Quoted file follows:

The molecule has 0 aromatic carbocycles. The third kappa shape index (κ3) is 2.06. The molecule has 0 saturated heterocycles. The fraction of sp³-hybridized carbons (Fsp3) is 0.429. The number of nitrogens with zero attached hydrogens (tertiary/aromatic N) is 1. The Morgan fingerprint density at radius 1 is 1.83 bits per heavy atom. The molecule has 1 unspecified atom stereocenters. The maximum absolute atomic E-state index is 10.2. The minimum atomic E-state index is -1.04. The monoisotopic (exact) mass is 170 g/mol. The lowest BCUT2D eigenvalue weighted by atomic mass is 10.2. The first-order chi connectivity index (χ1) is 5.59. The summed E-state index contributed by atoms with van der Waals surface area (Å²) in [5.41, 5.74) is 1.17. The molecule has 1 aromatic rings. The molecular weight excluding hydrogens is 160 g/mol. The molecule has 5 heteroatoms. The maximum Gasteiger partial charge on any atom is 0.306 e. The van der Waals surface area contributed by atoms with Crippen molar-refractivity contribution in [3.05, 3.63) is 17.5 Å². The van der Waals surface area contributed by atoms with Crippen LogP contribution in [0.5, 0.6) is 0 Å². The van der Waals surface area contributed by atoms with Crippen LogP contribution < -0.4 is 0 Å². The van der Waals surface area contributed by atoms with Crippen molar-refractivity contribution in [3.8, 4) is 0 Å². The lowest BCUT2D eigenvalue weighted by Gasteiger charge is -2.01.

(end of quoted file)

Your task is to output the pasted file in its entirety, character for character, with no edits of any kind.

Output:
The molecule has 0 aromatic carbocycles. The third kappa shape index (κ3) is 2.06. The molecule has 0 saturated heterocycles. The fraction of sp³-hybridized carbons (Fsp3) is 0.429. The number of nitrogens with zero attached hydrogens (tertiary/aromatic N) is 1. The Morgan fingerprint density at radius 1 is 1.83 bits per heavy atom. The molecule has 1 unspecified atom stereocenters. The maximum absolute atomic E-state index is 10.2. The minimum atomic E-state index is -1.04. The monoisotopic (exact) mass is 170 g/mol. The lowest BCUT2D eigenvalue weighted by atomic mass is 10.2. The first-order chi connectivity index (χ1) is 5.59. The summed E-state index contributed by atoms with van der Waals surface area (Å²) in [5.41, 5.74) is 1.17. The molecule has 1 aromatic rings. The molecular weight excluding hydrogens is 160 g/mol. The molecule has 5 heteroatoms. The maximum Gasteiger partial charge on any atom is 0.306 e. The van der Waals surface area contributed by atoms with Crippen molar-refractivity contribution in [3.05, 3.63) is 17.5 Å². The van der Waals surface area contributed by atoms with Crippen LogP contribution in [0.5, 0.6) is 0 Å². The van der Waals surface area contributed by atoms with Crippen LogP contribution < -0.4 is 0 Å². The van der Waals surface area contributed by atoms with Crippen molar-refractivity contribution in [3.8, 4) is 0 Å². The lowest BCUT2D eigenvalue weighted by Gasteiger charge is -2.01.